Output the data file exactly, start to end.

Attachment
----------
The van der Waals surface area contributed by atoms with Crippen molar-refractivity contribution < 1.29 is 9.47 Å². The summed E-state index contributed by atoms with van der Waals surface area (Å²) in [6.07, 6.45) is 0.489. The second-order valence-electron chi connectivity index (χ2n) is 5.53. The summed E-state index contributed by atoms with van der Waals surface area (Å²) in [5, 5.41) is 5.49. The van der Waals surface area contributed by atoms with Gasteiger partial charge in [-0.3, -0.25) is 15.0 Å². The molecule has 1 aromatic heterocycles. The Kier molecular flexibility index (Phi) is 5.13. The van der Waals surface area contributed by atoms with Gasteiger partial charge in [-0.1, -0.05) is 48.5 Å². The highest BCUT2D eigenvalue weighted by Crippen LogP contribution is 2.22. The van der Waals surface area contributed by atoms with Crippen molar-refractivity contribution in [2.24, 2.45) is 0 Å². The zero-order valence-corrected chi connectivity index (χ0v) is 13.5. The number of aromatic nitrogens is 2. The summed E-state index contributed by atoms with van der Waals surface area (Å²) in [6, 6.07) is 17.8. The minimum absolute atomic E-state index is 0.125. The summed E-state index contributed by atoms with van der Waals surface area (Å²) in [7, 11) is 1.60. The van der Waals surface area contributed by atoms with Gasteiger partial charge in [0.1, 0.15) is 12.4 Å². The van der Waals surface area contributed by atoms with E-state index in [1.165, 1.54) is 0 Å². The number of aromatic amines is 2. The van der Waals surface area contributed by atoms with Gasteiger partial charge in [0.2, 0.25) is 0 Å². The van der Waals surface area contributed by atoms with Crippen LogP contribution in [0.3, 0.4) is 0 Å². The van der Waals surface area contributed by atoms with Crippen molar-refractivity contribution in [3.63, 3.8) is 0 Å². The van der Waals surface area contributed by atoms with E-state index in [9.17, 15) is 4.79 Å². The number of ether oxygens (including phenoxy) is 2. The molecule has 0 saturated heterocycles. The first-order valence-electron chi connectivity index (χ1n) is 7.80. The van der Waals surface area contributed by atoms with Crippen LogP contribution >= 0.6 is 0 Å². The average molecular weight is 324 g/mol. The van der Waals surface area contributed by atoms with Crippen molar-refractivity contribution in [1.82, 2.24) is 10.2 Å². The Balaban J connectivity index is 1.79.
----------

The van der Waals surface area contributed by atoms with Crippen molar-refractivity contribution < 1.29 is 9.47 Å². The summed E-state index contributed by atoms with van der Waals surface area (Å²) in [6.07, 6.45) is 0.489. The second-order valence-electron chi connectivity index (χ2n) is 5.53. The summed E-state index contributed by atoms with van der Waals surface area (Å²) in [5, 5.41) is 5.49. The van der Waals surface area contributed by atoms with Gasteiger partial charge in [-0.3, -0.25) is 15.0 Å². The molecule has 1 aromatic heterocycles. The Kier molecular flexibility index (Phi) is 5.13. The van der Waals surface area contributed by atoms with Gasteiger partial charge in [-0.1, -0.05) is 48.5 Å². The highest BCUT2D eigenvalue weighted by Crippen LogP contribution is 2.22. The van der Waals surface area contributed by atoms with Crippen molar-refractivity contribution in [2.24, 2.45) is 0 Å². The zero-order valence-corrected chi connectivity index (χ0v) is 13.5. The number of aromatic nitrogens is 2. The summed E-state index contributed by atoms with van der Waals surface area (Å²) in [6, 6.07) is 17.8. The minimum absolute atomic E-state index is 0.125. The summed E-state index contributed by atoms with van der Waals surface area (Å²) in [7, 11) is 1.60. The van der Waals surface area contributed by atoms with Gasteiger partial charge in [0.1, 0.15) is 12.4 Å². The van der Waals surface area contributed by atoms with E-state index in [1.165, 1.54) is 0 Å². The number of aromatic amines is 2. The van der Waals surface area contributed by atoms with Gasteiger partial charge in [0.2, 0.25) is 0 Å². The van der Waals surface area contributed by atoms with Crippen LogP contribution in [0.3, 0.4) is 0 Å². The van der Waals surface area contributed by atoms with Crippen molar-refractivity contribution in [3.63, 3.8) is 0 Å². The van der Waals surface area contributed by atoms with E-state index in [9.17, 15) is 4.79 Å². The number of ether oxygens (including phenoxy) is 2. The molecule has 0 saturated heterocycles. The first-order valence-electron chi connectivity index (χ1n) is 7.80. The van der Waals surface area contributed by atoms with Crippen LogP contribution >= 0.6 is 0 Å². The average molecular weight is 324 g/mol. The van der Waals surface area contributed by atoms with Crippen molar-refractivity contribution in [1.82, 2.24) is 10.2 Å². The Balaban J connectivity index is 1.79.